This month we have said goodbye to our sweet, placid Felix and welcomed the monster of the terrible twos.
Like Dexter, the tantrums have started early with this one, Felix is still only 20 months old. Thankfully this time, unlike with Dexter, I have the hindsight to know it’s just a phase.
Over the last six months, Felix has learnt to walk, started understanding us clearly and begun to form his first words. He had been very good at complying with us when we’d ask him not to do something, such a going near the fireplace or heading towards the front door, but of late, he has become very determined to do the opposite of whatever we ask.
If he’s asked not to snatch off his brother, or not to play with a certain toy, he will fight you off, holding on to whatever it is his heart desires with a death defying grip. Once you manage to tear him away, he will lash out at you with this arms, before falling into a heap on the floor, crying.
Sounds awful doesn’t it? Thankfully, it’s completely a normal. A mixture of frustration of not getting what he wants and not having the skill set to communicate his frustrations back to us.
This phase gets pretty tiresome, but we know from experience we need to have a united front and stay consistent.
As much as we try to gentle parent (we are not always perfect) and try to have the home set up so we avoid constantly saying “no’’ it’s not always easy. When it comes to negotiating with siblings and their inherent desire to covet the exact toy their brother has, despite having hundreds of other choices, “no” comes into the equation quite often.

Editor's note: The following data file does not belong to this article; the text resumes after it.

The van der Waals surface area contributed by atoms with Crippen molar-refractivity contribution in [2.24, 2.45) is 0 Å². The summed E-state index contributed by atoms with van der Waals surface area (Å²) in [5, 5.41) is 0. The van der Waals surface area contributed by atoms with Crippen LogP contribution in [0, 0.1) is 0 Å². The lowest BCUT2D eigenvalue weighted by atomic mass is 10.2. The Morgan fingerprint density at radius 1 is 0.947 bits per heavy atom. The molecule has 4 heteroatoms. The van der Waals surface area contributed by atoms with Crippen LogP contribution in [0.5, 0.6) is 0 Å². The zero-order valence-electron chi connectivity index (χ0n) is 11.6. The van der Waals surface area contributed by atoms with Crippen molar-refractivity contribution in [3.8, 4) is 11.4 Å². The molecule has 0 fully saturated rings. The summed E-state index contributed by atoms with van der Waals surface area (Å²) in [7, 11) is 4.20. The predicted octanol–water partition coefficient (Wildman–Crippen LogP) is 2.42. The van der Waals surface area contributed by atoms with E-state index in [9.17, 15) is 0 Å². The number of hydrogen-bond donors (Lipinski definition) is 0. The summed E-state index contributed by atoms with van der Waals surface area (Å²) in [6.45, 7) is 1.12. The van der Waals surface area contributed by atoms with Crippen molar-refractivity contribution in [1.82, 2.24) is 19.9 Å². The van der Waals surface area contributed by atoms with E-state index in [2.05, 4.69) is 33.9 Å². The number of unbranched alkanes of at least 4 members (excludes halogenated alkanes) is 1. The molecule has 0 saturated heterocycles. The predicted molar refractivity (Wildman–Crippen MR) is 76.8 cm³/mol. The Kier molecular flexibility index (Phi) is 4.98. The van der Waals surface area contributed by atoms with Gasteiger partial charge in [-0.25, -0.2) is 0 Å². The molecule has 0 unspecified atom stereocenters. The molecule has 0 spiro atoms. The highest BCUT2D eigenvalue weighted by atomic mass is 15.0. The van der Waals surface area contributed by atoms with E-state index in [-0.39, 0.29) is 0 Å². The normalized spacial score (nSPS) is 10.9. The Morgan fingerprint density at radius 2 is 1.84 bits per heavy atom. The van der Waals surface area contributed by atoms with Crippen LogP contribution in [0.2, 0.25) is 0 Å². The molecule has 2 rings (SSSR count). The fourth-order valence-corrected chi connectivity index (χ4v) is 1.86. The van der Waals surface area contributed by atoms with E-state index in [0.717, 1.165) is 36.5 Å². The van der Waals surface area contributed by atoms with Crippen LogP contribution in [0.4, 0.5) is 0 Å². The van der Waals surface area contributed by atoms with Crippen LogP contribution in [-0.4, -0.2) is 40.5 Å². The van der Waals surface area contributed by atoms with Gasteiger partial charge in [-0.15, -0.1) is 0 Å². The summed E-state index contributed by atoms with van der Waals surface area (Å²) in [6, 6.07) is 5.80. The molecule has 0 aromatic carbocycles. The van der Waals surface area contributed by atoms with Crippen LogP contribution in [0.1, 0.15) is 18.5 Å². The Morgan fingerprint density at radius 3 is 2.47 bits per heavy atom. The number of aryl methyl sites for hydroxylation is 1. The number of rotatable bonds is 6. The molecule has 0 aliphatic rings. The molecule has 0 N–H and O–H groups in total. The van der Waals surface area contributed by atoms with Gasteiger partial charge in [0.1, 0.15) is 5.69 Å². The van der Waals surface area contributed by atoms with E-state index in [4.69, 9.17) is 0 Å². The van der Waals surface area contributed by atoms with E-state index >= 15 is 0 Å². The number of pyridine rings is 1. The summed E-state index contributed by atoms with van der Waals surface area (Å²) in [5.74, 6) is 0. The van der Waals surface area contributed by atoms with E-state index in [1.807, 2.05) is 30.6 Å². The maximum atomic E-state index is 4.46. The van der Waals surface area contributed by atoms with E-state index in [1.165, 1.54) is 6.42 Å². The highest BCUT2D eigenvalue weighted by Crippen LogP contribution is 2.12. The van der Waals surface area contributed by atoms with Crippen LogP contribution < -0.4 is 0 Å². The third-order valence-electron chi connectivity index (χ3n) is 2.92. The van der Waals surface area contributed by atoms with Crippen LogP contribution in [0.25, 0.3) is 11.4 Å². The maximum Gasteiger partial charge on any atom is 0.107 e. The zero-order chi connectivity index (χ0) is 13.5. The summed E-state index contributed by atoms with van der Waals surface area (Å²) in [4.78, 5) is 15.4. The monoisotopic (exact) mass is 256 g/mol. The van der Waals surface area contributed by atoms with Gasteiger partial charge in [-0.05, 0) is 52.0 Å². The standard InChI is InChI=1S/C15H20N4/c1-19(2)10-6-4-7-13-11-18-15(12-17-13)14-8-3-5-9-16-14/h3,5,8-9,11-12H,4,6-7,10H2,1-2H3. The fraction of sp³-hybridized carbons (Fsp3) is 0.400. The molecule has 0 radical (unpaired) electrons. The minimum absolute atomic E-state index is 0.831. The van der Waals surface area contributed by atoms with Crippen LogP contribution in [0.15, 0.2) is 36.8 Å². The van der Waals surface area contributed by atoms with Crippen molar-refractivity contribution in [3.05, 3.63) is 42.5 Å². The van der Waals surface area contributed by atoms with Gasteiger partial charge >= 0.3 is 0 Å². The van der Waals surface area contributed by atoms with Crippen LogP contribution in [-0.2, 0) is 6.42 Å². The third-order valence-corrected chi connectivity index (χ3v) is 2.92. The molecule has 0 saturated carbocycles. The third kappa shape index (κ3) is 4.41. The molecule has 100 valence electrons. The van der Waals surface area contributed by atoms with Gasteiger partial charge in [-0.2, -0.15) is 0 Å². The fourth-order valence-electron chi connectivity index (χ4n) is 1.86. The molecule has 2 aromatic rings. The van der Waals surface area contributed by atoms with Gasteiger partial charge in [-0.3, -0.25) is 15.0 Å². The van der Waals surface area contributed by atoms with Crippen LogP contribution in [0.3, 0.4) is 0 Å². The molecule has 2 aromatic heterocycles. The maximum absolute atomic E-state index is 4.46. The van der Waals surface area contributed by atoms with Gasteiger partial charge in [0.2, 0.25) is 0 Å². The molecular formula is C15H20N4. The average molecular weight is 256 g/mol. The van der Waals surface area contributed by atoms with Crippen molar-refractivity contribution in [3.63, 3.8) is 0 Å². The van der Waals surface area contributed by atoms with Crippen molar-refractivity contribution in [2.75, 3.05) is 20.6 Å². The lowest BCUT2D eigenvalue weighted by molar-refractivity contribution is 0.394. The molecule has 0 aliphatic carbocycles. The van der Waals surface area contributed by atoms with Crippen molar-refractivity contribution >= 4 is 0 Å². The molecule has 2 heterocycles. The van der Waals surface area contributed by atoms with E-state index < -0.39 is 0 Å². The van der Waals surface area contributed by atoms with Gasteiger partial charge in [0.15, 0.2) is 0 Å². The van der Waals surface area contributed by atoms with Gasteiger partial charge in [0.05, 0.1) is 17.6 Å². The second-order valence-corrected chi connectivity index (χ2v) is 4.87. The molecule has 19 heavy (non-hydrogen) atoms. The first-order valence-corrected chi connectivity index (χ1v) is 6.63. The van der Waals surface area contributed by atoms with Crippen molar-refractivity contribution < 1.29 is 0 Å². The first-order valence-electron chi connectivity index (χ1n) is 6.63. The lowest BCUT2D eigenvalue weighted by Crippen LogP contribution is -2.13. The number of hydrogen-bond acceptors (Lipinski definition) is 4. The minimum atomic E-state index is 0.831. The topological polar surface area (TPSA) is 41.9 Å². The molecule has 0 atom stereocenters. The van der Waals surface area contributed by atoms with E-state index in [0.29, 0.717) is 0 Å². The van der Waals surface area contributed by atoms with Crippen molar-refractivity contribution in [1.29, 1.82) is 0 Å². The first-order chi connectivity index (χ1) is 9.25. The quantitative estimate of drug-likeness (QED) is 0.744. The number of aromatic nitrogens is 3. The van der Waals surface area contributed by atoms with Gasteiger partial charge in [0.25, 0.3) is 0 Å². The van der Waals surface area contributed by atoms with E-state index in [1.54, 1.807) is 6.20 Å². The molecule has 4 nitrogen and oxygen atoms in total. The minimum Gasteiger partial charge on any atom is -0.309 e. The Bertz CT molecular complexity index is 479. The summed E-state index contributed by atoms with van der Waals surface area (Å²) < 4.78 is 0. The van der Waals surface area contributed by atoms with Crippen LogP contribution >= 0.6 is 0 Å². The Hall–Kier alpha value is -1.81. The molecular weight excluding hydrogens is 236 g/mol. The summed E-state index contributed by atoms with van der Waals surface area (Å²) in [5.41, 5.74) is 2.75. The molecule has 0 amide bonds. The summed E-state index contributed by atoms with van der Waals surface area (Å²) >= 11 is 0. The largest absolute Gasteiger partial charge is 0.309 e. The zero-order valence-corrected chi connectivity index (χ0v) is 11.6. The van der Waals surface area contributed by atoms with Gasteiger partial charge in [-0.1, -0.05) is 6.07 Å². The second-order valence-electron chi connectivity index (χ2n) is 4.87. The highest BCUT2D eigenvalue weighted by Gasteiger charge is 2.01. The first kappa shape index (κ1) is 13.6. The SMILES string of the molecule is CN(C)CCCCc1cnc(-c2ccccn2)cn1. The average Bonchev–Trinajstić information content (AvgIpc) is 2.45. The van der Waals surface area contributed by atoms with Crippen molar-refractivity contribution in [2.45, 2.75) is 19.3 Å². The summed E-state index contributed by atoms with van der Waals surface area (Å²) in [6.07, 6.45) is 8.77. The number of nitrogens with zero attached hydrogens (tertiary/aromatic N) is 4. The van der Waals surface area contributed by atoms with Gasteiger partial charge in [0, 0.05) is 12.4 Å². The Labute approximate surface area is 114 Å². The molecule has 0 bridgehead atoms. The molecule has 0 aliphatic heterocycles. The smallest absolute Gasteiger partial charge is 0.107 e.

As we did with Dexter, we always explain our actions:
“You can’t play with that at the moment because Dexter has it, would you like to play with this instead?
“I understand you’re frustrated, but I won’t let you hurt me or Dexter.”
Usually when he falls into a pile on the floor, sobbing uncontrollably, we give him a little space.
We never leave him, but we let him get his frustrations out until he has calmed down and then offer a cuddle or another toy to play with. This usually works really well.
Occasionally though, he will go back to trying to do whatever he was that he had been unable to do and we repeat the whole process again!
With his second birthday only a few months away, we know that his communication is only going to get better and better as the months roll by. We will continue to gently, but firmly keep our boundaries and guide him to become an independent, spirited, yet kind toddler.
But, my gosh, when we are in public and he’s having one of his tantrums and I am stood there wishing the ground would swallow me up, I don’t half wish that this phase would hurry up and go away!